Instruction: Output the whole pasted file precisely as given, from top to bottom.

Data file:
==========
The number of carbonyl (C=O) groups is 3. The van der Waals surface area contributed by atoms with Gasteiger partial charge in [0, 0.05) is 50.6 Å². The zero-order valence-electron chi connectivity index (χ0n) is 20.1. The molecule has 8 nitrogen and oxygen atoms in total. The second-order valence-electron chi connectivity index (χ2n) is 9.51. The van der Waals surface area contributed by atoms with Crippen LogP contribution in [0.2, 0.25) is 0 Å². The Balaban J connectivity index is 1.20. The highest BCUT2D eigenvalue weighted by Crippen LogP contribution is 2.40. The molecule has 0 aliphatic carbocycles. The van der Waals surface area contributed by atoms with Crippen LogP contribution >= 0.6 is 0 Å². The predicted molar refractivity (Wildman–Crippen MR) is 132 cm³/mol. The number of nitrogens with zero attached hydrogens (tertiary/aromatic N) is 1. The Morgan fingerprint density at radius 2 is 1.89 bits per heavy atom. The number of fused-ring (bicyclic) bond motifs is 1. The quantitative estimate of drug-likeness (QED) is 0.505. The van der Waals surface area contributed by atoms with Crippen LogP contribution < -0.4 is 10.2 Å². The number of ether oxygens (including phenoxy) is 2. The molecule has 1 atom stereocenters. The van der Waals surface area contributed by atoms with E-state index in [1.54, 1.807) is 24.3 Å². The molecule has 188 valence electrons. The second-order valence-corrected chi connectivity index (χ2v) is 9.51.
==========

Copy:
The number of carbonyl (C=O) groups is 3. The van der Waals surface area contributed by atoms with Gasteiger partial charge in [0, 0.05) is 50.6 Å². The zero-order valence-electron chi connectivity index (χ0n) is 20.1. The molecule has 8 nitrogen and oxygen atoms in total. The second-order valence-electron chi connectivity index (χ2n) is 9.51. The van der Waals surface area contributed by atoms with Crippen LogP contribution in [0.2, 0.25) is 0 Å². The Balaban J connectivity index is 1.20. The highest BCUT2D eigenvalue weighted by Crippen LogP contribution is 2.40. The molecule has 0 aliphatic carbocycles. The van der Waals surface area contributed by atoms with Crippen LogP contribution >= 0.6 is 0 Å². The predicted molar refractivity (Wildman–Crippen MR) is 132 cm³/mol. The number of nitrogens with zero attached hydrogens (tertiary/aromatic N) is 1. The Morgan fingerprint density at radius 2 is 1.89 bits per heavy atom. The number of fused-ring (bicyclic) bond motifs is 1. The quantitative estimate of drug-likeness (QED) is 0.505. The van der Waals surface area contributed by atoms with Crippen LogP contribution < -0.4 is 10.2 Å². The number of ether oxygens (including phenoxy) is 2. The molecule has 1 atom stereocenters. The van der Waals surface area contributed by atoms with E-state index in [1.54, 1.807) is 24.3 Å². The molecule has 188 valence electrons. The second-order valence-corrected chi connectivity index (χ2v) is 9.51.